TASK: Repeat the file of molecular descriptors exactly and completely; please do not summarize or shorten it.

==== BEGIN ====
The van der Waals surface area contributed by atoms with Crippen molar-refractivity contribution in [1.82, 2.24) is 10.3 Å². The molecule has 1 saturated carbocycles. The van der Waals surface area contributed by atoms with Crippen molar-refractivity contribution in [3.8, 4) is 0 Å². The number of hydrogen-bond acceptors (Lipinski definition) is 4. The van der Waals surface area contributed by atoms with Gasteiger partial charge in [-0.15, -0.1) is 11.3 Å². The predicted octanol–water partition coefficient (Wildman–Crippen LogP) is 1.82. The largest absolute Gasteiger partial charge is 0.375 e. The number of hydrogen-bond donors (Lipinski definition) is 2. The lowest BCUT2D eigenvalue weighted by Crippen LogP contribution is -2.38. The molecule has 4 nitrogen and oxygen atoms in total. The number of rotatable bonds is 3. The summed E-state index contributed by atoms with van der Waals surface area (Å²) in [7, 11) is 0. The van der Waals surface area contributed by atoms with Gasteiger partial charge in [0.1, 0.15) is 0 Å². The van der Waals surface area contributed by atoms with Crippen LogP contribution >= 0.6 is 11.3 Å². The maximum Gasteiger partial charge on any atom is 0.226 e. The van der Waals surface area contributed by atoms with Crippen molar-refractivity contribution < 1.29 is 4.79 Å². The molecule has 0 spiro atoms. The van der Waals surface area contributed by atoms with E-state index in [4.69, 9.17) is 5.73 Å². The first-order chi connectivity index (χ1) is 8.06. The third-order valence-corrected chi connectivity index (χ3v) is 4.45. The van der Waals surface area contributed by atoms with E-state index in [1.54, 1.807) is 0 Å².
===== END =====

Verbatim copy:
The van der Waals surface area contributed by atoms with Crippen molar-refractivity contribution in [1.82, 2.24) is 10.3 Å². The molecule has 1 saturated carbocycles. The van der Waals surface area contributed by atoms with Crippen molar-refractivity contribution in [3.8, 4) is 0 Å². The number of hydrogen-bond acceptors (Lipinski definition) is 4. The van der Waals surface area contributed by atoms with Gasteiger partial charge in [-0.15, -0.1) is 11.3 Å². The predicted octanol–water partition coefficient (Wildman–Crippen LogP) is 1.82. The largest absolute Gasteiger partial charge is 0.375 e. The number of hydrogen-bond donors (Lipinski definition) is 2. The lowest BCUT2D eigenvalue weighted by Crippen LogP contribution is -2.38. The molecule has 4 nitrogen and oxygen atoms in total. The number of rotatable bonds is 3. The summed E-state index contributed by atoms with van der Waals surface area (Å²) in [7, 11) is 0. The van der Waals surface area contributed by atoms with Gasteiger partial charge in [0.1, 0.15) is 0 Å². The van der Waals surface area contributed by atoms with Crippen LogP contribution >= 0.6 is 11.3 Å². The maximum Gasteiger partial charge on any atom is 0.226 e. The van der Waals surface area contributed by atoms with Crippen molar-refractivity contribution < 1.29 is 4.79 Å². The molecule has 0 spiro atoms. The van der Waals surface area contributed by atoms with E-state index in [4.69, 9.17) is 5.73 Å². The first-order chi connectivity index (χ1) is 8.06. The third-order valence-corrected chi connectivity index (χ3v) is 4.45. The van der Waals surface area contributed by atoms with E-state index in [1.54, 1.807) is 0 Å².